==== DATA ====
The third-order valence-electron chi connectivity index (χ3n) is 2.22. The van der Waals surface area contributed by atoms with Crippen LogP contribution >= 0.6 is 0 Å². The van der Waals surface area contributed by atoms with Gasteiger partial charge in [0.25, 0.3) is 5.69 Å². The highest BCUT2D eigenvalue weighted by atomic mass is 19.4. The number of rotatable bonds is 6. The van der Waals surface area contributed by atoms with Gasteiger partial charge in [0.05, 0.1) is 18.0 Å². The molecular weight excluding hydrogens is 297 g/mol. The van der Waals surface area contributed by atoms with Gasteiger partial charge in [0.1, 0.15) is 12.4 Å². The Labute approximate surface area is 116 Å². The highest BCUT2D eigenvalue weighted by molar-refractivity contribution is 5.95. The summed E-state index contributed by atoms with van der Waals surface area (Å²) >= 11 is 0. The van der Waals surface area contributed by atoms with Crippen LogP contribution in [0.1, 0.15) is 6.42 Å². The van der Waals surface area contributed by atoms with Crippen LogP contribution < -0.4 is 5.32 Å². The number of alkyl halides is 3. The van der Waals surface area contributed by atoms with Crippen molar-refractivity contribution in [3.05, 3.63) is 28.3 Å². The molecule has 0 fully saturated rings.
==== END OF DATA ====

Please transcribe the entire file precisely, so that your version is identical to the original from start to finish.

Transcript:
The third-order valence-electron chi connectivity index (χ3n) is 2.22. The van der Waals surface area contributed by atoms with Crippen LogP contribution >= 0.6 is 0 Å². The van der Waals surface area contributed by atoms with Gasteiger partial charge in [0.25, 0.3) is 5.69 Å². The highest BCUT2D eigenvalue weighted by atomic mass is 19.4. The number of rotatable bonds is 6. The van der Waals surface area contributed by atoms with Gasteiger partial charge in [0.05, 0.1) is 18.0 Å². The molecular weight excluding hydrogens is 297 g/mol. The van der Waals surface area contributed by atoms with Gasteiger partial charge in [0.1, 0.15) is 12.4 Å². The Labute approximate surface area is 116 Å². The highest BCUT2D eigenvalue weighted by molar-refractivity contribution is 5.95. The summed E-state index contributed by atoms with van der Waals surface area (Å²) >= 11 is 0. The van der Waals surface area contributed by atoms with Crippen LogP contribution in [0.1, 0.15) is 6.42 Å². The van der Waals surface area contributed by atoms with Crippen LogP contribution < -0.4 is 5.32 Å². The number of alkyl halides is 3. The van der Waals surface area contributed by atoms with Crippen molar-refractivity contribution in [3.05, 3.63) is 28.3 Å². The molecule has 0 fully saturated rings.